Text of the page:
The projections that the IMF issued yesterday on the global and Greek economy are bleak.
The Fund states that there is the possibility of a global economic crisis this year of the magnitude of the Great Depression of the 1930’s due to the coronavirus pandemic.
For Greece it projects an unemployment rate of 22.2 percent and a recession of at least 10 percent.
Although IMF projections often enough prove to be inaccurate the structural organisation of the Greek economy – the lack of a productive base and heavy reliance on tourism and exports – do not suggest at least in the short term a more positive outcome.
Unfortunately, despite Greece’s ten-year economic crisis there were no changes in the qualitative characteristics of the economy and thus it is extremely vulnerable to external factors.The economy is still focused on services and the much-touted change in the growth model remains a dead letter.
The contribution of the tourism sector to the economy is as high as 30 percent of GDP according to some calculations and that of industry is limited.
On the other hand, Greece faces the current crisis without the twin budget and balance of trade deficits that it had in 2010 and although the debt is high long-term arrangements have been made with creditors.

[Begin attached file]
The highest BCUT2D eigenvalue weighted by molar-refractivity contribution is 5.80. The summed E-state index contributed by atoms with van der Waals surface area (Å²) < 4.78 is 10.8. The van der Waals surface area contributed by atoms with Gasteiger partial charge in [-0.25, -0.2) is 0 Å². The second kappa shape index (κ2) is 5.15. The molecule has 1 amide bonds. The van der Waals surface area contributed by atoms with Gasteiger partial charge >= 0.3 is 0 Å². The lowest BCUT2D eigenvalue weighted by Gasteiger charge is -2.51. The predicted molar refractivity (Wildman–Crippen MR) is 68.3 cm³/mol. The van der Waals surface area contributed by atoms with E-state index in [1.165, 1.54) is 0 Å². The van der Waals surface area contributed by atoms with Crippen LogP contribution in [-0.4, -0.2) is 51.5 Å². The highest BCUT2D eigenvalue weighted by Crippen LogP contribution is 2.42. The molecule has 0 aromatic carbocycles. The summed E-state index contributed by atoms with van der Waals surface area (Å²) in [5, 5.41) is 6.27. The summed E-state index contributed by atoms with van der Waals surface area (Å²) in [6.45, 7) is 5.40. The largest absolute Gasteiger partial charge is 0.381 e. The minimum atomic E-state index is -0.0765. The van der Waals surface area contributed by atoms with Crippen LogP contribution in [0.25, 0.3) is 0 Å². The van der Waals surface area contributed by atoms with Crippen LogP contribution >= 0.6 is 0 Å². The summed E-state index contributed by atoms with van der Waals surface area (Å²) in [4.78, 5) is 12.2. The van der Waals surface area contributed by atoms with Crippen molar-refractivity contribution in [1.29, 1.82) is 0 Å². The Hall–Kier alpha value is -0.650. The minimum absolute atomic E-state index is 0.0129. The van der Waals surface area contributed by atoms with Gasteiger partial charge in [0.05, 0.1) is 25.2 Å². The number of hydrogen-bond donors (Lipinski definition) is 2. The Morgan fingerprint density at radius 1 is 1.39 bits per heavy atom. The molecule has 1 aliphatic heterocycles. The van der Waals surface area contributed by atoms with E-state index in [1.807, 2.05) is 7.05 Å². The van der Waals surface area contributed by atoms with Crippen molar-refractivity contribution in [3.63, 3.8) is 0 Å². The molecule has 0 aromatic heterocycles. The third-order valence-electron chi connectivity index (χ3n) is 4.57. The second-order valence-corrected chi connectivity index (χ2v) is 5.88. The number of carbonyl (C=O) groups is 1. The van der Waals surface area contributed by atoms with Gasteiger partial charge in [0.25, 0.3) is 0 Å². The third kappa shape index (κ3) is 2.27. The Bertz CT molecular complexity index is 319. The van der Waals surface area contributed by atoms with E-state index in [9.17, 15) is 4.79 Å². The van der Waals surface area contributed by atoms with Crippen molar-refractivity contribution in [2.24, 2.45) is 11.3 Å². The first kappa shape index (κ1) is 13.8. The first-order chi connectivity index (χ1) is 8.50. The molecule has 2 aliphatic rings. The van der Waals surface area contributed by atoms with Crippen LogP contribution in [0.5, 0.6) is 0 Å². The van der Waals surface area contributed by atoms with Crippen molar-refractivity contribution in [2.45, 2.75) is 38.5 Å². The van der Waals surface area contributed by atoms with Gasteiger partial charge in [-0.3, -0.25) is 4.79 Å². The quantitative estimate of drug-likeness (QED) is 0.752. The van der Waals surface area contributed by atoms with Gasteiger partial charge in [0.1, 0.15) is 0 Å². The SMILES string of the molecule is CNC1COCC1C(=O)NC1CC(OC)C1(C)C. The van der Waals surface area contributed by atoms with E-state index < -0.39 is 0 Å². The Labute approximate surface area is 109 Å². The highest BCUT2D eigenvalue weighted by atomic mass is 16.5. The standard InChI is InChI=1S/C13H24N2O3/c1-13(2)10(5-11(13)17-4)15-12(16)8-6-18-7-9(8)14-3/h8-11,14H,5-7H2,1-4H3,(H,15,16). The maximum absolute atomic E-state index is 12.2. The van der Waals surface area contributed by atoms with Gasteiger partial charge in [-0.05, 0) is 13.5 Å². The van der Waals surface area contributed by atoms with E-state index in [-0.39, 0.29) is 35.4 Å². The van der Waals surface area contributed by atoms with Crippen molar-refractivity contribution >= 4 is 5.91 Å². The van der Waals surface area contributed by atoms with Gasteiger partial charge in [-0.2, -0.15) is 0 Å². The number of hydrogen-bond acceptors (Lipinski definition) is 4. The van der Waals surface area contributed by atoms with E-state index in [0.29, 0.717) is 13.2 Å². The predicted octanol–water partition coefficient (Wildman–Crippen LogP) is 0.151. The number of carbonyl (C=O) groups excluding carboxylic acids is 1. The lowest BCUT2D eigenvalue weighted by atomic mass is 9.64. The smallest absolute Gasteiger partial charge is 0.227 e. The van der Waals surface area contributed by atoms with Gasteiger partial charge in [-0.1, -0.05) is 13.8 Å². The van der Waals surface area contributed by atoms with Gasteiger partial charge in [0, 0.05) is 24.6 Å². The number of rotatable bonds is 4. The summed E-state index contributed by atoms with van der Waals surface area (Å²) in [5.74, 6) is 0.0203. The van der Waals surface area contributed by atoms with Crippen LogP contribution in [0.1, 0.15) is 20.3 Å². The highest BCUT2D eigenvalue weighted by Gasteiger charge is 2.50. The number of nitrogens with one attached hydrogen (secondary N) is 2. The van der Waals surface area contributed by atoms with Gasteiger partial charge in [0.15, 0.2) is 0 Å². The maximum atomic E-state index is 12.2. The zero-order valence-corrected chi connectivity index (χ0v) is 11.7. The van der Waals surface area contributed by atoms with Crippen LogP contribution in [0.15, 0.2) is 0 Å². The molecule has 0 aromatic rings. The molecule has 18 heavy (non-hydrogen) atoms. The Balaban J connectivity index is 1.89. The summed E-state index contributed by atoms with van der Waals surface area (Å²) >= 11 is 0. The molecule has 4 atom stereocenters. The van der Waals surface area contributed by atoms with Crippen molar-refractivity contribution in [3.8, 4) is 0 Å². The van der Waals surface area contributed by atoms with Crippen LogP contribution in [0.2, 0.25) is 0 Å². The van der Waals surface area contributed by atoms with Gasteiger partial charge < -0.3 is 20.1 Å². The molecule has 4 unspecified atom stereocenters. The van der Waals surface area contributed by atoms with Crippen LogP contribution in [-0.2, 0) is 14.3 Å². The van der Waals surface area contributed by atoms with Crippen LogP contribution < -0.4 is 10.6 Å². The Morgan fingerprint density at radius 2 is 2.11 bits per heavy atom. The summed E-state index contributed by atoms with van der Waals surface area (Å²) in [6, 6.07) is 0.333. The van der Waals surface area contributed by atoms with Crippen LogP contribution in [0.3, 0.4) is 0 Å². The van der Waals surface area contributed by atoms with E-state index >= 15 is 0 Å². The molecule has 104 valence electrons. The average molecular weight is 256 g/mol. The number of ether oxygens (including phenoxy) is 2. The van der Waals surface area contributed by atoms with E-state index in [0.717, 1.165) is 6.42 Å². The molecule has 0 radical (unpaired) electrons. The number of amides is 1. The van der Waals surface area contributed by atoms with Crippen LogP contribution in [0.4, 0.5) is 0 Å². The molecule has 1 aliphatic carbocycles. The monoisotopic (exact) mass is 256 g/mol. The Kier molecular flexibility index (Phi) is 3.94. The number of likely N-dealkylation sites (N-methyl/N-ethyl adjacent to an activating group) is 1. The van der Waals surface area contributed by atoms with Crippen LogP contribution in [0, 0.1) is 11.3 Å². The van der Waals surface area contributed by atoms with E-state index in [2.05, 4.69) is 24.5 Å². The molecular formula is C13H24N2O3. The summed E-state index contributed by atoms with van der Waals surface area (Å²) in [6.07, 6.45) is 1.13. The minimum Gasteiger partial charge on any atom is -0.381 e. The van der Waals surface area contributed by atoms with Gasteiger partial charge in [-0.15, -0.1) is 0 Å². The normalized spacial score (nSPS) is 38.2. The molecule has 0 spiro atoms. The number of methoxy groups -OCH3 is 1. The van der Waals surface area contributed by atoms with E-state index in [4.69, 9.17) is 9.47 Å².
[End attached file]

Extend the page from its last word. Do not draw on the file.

Moreover, the successful strategy for dealing with the coronavirus pandemic can under certain conditions in the long run prove to be a comparative advantage for Greece and some officials are now saying that this year’s tourist season may not be entirely lost.
One must also take into account that the current crisis out of necessity expedited much needed reforms that were put off for years which include the digitisation of the state.
Such reforms will have a lasting positive effect on the economy and that should as much as possible be factored into the projections of economists in order to have a more complete picture of the next day.
The nature of the global crisis is because of unknown variables such that any projections right now are risky.
At the moment no one can know the duration and the characteristics of the coming crisis or the strength of the comeback which will inevitably follow at some point.
Undoubtedly Greece will experience strong shocks.
Yet conceivably the crisis may result in opportunities for investment and new economic prospects.
As IMF Deputy Executive Director Michalis Psalidopoulos (photo) told the Sunday edition of To Vima, we will face an uphill battle but, “our legs are trained for difficult courses and we will get through this.”